When I left my awesome Product Manager job at peerTransfer to pick up more technical skills and start my own company I knew I needed to have a few simple rules to follow.
Rather than using what I thought would be good guidelines to getting my company off the ground I turned to my mentors and asked them for advice.
The first rule that resonated loud and clear was:
“Make money within the first 3 months or your team will leave you”
“Why is that?” you might ask. Well, it’s actually pretty straightforward. Most people have a risk tolerance of 3 months and either become nervous about the ‘whole thing’ or simply run out of funds.
So when I sat down with my co-founder the first thing we agreed on was to first make some money together. We didn’t want to raise any capital on an idea without traction, so we had to earn money ourselves. In fact, we didn’t really care how we would make money. All the wanted to prove is that we could make money together as a team, execute and still…well, like each other.
Here’s what happened after the first person gave us $100 for a technical coding workshop that we announced at a local tech event. We started to believe. Believe in us, in our team, in our ability to create value and turn that value into a business.
Making money first helped get everyone fired up and charging ahead
After making some money and testing a lot of different business strategies (and talking to more mentors) my second rule emerged:
“If given a set of choices, always do the one you’re most uncomfortable with first”
Let me explain what this second rule really means, by first telling you why your decision making speed matters a ton to your young company.
When you’re starting you can try out any possible idea that you have. And you should try out most of those ideas. However, we — as humans — have a limited amount of mental capacity to create and make decisions on any given day. In other words, you can only do so much each day. That means, if you have 20 ideas, leads, business strategies that you are testing, your mental capacity might be maxed out.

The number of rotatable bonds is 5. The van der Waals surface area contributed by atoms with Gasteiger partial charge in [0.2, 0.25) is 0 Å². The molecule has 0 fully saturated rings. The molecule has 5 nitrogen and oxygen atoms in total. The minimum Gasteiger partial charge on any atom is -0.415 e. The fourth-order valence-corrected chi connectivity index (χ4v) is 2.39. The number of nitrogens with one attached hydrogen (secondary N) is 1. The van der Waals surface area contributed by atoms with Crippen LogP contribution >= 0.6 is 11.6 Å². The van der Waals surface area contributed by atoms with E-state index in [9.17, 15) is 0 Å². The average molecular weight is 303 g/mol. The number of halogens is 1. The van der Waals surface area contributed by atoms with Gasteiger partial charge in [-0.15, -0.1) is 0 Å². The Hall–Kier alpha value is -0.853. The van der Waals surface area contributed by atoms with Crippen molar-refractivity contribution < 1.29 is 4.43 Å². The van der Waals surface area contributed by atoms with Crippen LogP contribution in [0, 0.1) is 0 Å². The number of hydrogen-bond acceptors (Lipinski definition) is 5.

Which means you need to make room for new ideas to test. The fastest way to make room for new ideas is to kill each of your current ideas off and invalidate them (eg. figure out that they’re shitty). The faster you kill old ideas, the more mental capacity you have available to work on the next idea.
Ok, got it — kill ideas fast, but how?
You are killing old ideas and creating more space for new tests by leaving your comfort zone and doing what you are most uncomfortable with first. This means doing what feels most radical to you. For me that often times means, not emailing, but instead picking up to phone to call the CEO of a big company directly and ask him flat-out to help me get something done.
For different people doing the uncomfortable means different things. If you’re technical, stop writing code and go talk about your idea to 100 strangers at the next networking event. If you’re non-technical and talked to everyone in the world about your idea already, stop talking, learn to code and build your MVP so you can test assumptions with a real product.
The point is, by doing whatever makes you uncomfortable, you usually find out if you’re on to something good a hell of a lot faster than by doing what you’re comfortable with.
Stop wasting your time and do what feels uncomfortable first!